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The Third Reality

Updated on July 2, 2017

Why Three Realities?

Most people live in one of two very different realities, which we can call either 'religious' reality or 'atheist' reality. 'Religious' reality generally describes a world which was created by a (usually male) god, unseen and omnipotent, while the 'atheist' reality believes the world was created by pure chance and anything that happens in it is the result of rigid physical laws.

Although many people are very sure which camp they belong to, there are others are unsure and mix the two different realities in their lives. This was true of two of the world's most famous scientists, Isaac Newton and Albert Einstein. Both were very religious men, and in the case of Isaac Newton, most of his writings were about religion and alchemy

Yet his scientific discoveries about the laws of motion and gravity became the foundation of atheist beliefs, during the 18th and 19th centuries. Einstein updated his work, found new physical laws which still hold good today, but still believed in a God.

The third reality is a magical one, in which people can interact with and influence the spiritual realm which underlies our material world. This way of looking at the world is still accepted in places like Africa where people still believe in the power of witch doctors and unseen spiritual powers. It is also accepted in the occult and New Age groups in the West, though such groups are a small minority and not part of mainstream reality.

The problem with either traditionally religious or atheist realities is that both make people feel powerless. Much of religious reality is basically fatalistic. It's claimed that everything that happens to us, “Is but the will of Allah, (or God)”. It believes that an all-powerful god created the world and we are totally helpless in the face of this omnipresent power. It's true that some people seem to be able to defy the will of God, but only because there is another powerful entity called the Devil, who makes people do bad things. The result is that humans become pawns in the conflict between these two all-powerful forces. They have no power of their own.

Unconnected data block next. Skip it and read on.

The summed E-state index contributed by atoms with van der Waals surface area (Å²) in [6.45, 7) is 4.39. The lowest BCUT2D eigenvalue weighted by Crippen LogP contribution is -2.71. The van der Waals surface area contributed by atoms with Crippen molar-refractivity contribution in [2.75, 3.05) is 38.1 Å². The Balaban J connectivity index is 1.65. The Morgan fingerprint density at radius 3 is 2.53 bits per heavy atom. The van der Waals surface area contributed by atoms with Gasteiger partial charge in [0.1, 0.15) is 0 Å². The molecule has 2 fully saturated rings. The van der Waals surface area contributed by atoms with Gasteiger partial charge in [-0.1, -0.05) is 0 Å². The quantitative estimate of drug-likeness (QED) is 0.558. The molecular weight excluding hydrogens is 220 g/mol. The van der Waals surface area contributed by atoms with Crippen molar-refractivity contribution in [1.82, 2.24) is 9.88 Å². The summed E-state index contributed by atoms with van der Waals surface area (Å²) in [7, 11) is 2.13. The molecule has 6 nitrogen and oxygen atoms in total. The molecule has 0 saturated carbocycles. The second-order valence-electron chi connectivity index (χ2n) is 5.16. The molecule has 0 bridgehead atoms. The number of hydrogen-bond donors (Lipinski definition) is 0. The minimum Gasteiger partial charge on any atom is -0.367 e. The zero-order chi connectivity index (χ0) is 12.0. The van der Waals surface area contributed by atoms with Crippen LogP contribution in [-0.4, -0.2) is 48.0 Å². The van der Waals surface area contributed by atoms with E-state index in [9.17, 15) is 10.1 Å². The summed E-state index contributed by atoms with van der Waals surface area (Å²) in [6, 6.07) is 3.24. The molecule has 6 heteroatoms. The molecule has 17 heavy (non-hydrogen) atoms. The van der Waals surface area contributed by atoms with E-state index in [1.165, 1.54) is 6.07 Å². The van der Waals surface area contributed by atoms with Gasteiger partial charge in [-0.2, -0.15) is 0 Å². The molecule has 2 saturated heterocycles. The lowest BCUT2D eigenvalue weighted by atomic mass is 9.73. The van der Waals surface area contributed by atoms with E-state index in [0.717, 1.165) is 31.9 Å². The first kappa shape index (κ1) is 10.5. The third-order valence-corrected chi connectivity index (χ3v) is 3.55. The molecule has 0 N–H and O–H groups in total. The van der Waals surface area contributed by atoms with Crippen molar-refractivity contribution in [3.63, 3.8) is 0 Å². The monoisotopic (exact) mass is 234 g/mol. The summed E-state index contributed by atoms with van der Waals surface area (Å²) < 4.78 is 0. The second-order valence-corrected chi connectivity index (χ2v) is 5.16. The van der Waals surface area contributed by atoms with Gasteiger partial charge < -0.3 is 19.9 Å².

Atheists assert that there is no god, physical reality is all that exists and the universe was created by pure chance, in an explosion called 'The Big Bang'. Life on Earth was created by random chemical reactions and intelligent life was produced by billions of years of evolution. Again, this is a fatalistic reality in which our lives are controlled by physical laws and in particular, our genes. If we have good genes then we are healthy and successful but if we have bad genes then we are unhealthy and a failure. In one well known book called, “The Selfish Gene”, by Richard Dawkins , the author says that the only purpose and meaning of life is to pass on our genes to the next generation. It's not exactly an inspiring idea

People who accept either the religious or atheistic realities feel totally powerless in the face of an all-powerful god or an uncaring mechanistic universe, but the third reality of magic gives us the possibility of empowerment

So what is magical reality like? Most people only know about magic from stage magicians, Harry Potter stories or stories about witch doctors, and dismiss it as nonsense. Stage magicians are only using conjuring tricks; Harry Potter stories are fantasy stories from the mind of J.K.Rowling, and witch doctors are just uncivilised pagans with primitive and superstitious beliefs. Yet we can see from the popularity of the Harry Potter stories that there are many people who are greatly fascinated by magic

Magical beliefs are commonplace in most primitive stone-age tribes, who saw no dividing line between the seen and unseen worlds. These beliefs were first attacked by religions like Christianity, Buddhism and Islam, then by atheistic science, which declared that magic does not exist. In Europe there was a very violent campaign to eradicate magic completely, through the infamous witch-hunts. In this brutal campaign, millions of women were tortured, hanged or burnt alive, because it was claimed they were witches. Then in the 18th century, through the rise of science, magic was dismissed as primitive superstition. It was forced underground and only existed in occult secret societies like Freemasonry, the Rosicrucians and Alchemy.